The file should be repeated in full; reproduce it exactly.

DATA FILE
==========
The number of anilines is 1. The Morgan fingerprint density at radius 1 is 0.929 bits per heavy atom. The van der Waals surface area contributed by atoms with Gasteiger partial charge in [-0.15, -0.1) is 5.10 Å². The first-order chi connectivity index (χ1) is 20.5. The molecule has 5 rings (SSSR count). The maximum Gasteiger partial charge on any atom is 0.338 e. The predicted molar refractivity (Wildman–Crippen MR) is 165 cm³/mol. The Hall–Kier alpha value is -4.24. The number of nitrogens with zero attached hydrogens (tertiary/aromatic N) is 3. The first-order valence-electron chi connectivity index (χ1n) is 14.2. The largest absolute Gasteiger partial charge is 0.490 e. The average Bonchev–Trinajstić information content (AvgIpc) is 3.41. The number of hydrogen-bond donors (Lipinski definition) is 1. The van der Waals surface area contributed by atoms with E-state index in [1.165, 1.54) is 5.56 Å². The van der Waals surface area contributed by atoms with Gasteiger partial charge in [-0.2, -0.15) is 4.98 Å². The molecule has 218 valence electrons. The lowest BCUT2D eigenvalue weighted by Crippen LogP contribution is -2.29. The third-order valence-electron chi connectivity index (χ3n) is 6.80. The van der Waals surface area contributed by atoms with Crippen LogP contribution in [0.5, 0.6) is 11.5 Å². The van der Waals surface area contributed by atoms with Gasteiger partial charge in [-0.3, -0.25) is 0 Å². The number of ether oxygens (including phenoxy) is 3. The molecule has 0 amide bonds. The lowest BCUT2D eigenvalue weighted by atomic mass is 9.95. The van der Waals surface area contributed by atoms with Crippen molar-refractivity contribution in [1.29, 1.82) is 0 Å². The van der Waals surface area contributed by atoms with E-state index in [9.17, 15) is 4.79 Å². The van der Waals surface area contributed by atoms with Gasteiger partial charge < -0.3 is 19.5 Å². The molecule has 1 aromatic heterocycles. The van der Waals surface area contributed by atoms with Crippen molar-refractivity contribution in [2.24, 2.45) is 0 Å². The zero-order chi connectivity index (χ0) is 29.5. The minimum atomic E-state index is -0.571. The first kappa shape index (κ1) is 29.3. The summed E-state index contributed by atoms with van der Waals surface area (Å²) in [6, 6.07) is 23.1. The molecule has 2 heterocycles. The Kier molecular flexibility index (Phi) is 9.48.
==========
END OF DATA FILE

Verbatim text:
The number of anilines is 1. The Morgan fingerprint density at radius 1 is 0.929 bits per heavy atom. The van der Waals surface area contributed by atoms with Gasteiger partial charge in [-0.15, -0.1) is 5.10 Å². The first-order chi connectivity index (χ1) is 20.5. The molecule has 5 rings (SSSR count). The maximum Gasteiger partial charge on any atom is 0.338 e. The predicted molar refractivity (Wildman–Crippen MR) is 165 cm³/mol. The Hall–Kier alpha value is -4.24. The number of nitrogens with zero attached hydrogens (tertiary/aromatic N) is 3. The first-order valence-electron chi connectivity index (χ1n) is 14.2. The largest absolute Gasteiger partial charge is 0.490 e. The average Bonchev–Trinajstić information content (AvgIpc) is 3.41. The number of hydrogen-bond donors (Lipinski definition) is 1. The van der Waals surface area contributed by atoms with E-state index in [1.165, 1.54) is 5.56 Å². The van der Waals surface area contributed by atoms with Gasteiger partial charge in [-0.2, -0.15) is 4.98 Å². The molecule has 218 valence electrons. The lowest BCUT2D eigenvalue weighted by Crippen LogP contribution is -2.29. The third-order valence-electron chi connectivity index (χ3n) is 6.80. The van der Waals surface area contributed by atoms with Crippen LogP contribution in [0.5, 0.6) is 11.5 Å². The van der Waals surface area contributed by atoms with Gasteiger partial charge in [-0.3, -0.25) is 0 Å². The number of ether oxygens (including phenoxy) is 3. The molecule has 0 amide bonds. The lowest BCUT2D eigenvalue weighted by atomic mass is 9.95. The van der Waals surface area contributed by atoms with Crippen molar-refractivity contribution in [1.29, 1.82) is 0 Å². The van der Waals surface area contributed by atoms with E-state index in [9.17, 15) is 4.79 Å². The van der Waals surface area contributed by atoms with Gasteiger partial charge < -0.3 is 19.5 Å². The molecule has 1 aromatic heterocycles. The van der Waals surface area contributed by atoms with Crippen molar-refractivity contribution in [2.24, 2.45) is 0 Å². The zero-order chi connectivity index (χ0) is 29.5. The minimum atomic E-state index is -0.571. The first kappa shape index (κ1) is 29.3. The summed E-state index contributed by atoms with van der Waals surface area (Å²) in [6, 6.07) is 23.1. The molecule has 2 heterocycles. The Kier molecular flexibility index (Phi) is 9.48.